Technology’s role in dating is taking our control out of relationships

Attention is turning to how technology is changing something that has, perhaps until recently, seemed uniquely human: how we interact with others, be it intimately or platonically. With the online dating industry generating a revenue of $1,221 million as of 2019, discussion and debate regarding these sites have exploded along with their usage figures. Tinder, for example, boasts around 57 million users worldwide. While they may provide a wealth of choice and an unprecedented opportunity for self-expression amongst their users, I would argue that – particularly in this age of personalised advertisements, online dating, and the handling of vast amounts of our data – Valentine’s Day, dating, and how other people think we should be doing it, has never seemed so outwith our individual control.

The translation of dating into data has, firstly, muddied the waters of ethics within the pursuit of romance, an all-too-volatile minefield even when conducted away from the screens. Recently, technology company Revolut caused a stir with a frankly Orwellian Tube advert, which sported the slogan: “To the 12,750 people who ordered a single takeaway on Valentine’s Day – You OK, hun?”. Obsessive Valentine’s Day smugness has never been so chillingly illustrated as it is by the assertion that they know how to plumb the ins and outs of what laughably used to be called your ‘personal life.’ Despite this mockery of those without a partner by faceless technology companies, however, technology itself has alienated the importance of human interaction from the initial stages of dating, making it more about observation than communication.

Social media has completely altered our perceptions of the people behind the profiles, and I would argue that online dating has done the same. Online, finding somebody attractive has lost the additional need for personality to be factored into the equation; instead, people are falling for profile pictures, proximity and a carefully choreographed ‘biography’ – in other words, a crudely watered-down parody of the real thing. Granted, it moves things along nicely – there’s no umming and ahhing about whether your feelings are mutual, whether you’ll ruin a friendship if you confess all, or whether a quick drink at the pub counts as a date. If you match with someone on an online dating site, the likelihood that you already know each other, or that the other is going to run a mile when you suggest meeting up, is obviously fairly low. And offline dating can be as disappointing and impersonal as its online counterpart.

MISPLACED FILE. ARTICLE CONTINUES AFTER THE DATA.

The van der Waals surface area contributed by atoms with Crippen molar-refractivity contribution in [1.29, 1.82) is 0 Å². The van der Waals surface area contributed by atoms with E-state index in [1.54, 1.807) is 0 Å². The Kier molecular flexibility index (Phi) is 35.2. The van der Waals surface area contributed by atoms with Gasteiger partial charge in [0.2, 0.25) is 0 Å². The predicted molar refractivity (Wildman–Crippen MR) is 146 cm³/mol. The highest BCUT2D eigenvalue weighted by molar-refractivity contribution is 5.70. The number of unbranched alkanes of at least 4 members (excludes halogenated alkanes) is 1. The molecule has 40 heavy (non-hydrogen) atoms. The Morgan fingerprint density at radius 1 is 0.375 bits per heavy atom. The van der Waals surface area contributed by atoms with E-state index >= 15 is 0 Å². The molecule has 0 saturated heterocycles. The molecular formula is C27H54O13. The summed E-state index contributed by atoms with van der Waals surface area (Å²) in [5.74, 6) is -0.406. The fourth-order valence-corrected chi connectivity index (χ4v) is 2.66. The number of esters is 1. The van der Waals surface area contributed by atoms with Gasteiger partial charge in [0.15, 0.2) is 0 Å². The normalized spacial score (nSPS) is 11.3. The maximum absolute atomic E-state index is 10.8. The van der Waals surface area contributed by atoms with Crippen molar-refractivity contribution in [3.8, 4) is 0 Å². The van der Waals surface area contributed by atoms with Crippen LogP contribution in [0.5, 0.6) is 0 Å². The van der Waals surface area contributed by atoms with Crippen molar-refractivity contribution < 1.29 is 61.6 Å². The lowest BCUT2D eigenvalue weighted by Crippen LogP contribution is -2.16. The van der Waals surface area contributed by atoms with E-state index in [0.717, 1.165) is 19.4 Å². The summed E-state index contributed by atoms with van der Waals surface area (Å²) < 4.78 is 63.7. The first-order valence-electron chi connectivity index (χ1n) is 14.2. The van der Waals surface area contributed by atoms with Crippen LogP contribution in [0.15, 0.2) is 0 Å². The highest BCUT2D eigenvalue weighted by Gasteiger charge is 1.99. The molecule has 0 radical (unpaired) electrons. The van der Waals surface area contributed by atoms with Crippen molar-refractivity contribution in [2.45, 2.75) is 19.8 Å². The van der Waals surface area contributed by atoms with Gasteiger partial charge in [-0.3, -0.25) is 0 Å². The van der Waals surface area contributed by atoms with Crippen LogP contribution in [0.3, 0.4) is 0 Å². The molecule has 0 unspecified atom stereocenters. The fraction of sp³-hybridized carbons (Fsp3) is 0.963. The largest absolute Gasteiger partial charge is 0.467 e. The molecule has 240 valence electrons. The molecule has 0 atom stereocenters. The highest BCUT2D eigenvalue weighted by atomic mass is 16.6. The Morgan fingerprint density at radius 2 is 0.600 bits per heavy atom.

But is profile-obsessed online dating and a corresponding emphasis on hook-up culture damaging our expectations of intimacy? In the 10 February 2019 edition of the Sunday Times, a 17-year old Tinder user admitted that the app is for “random hook-ups, not for finding the love of your life”. In the Guardian in October 2018, Emily Reynolds cited a ComRes survey which found that around 25 per cent of 18- to 24-year-olds would happily treat their relationships “like a phone contract” with the option to “’upgrade’” easily available. The fact that users of these dating sites are so saturated with potential partners has led many to lose respect for the idea of long-term, fulfilling relationships.

Hook-up culture, many argue, promotes sexual freedom, agency, and transgresses societal expectations of behaviour. But does it also help to percolate the stereotype that young people are terrified of commitment or, even more worryingly, provide an ideal environment for this idea to acquire an element of truth? Sexual agency is without doubt about self-fulfilment. But are dating sites really empowering us, or simply allowing us to filter out human imperfection until we are left with nothing? Swiping left and right robs us of the awareness that behind the photos are real people, in all our vulnerable, sometimes-spotty, pyjama-wearing glory. Is this really something that terrifies us so much that we are becoming increasingly unwilling to navigate a learning curve that has been a fixture of growing up for so long: the thrilling, agonising awkwardness of falling for a friendly face at the bar?

Image: torange.biz via Creative Commons 

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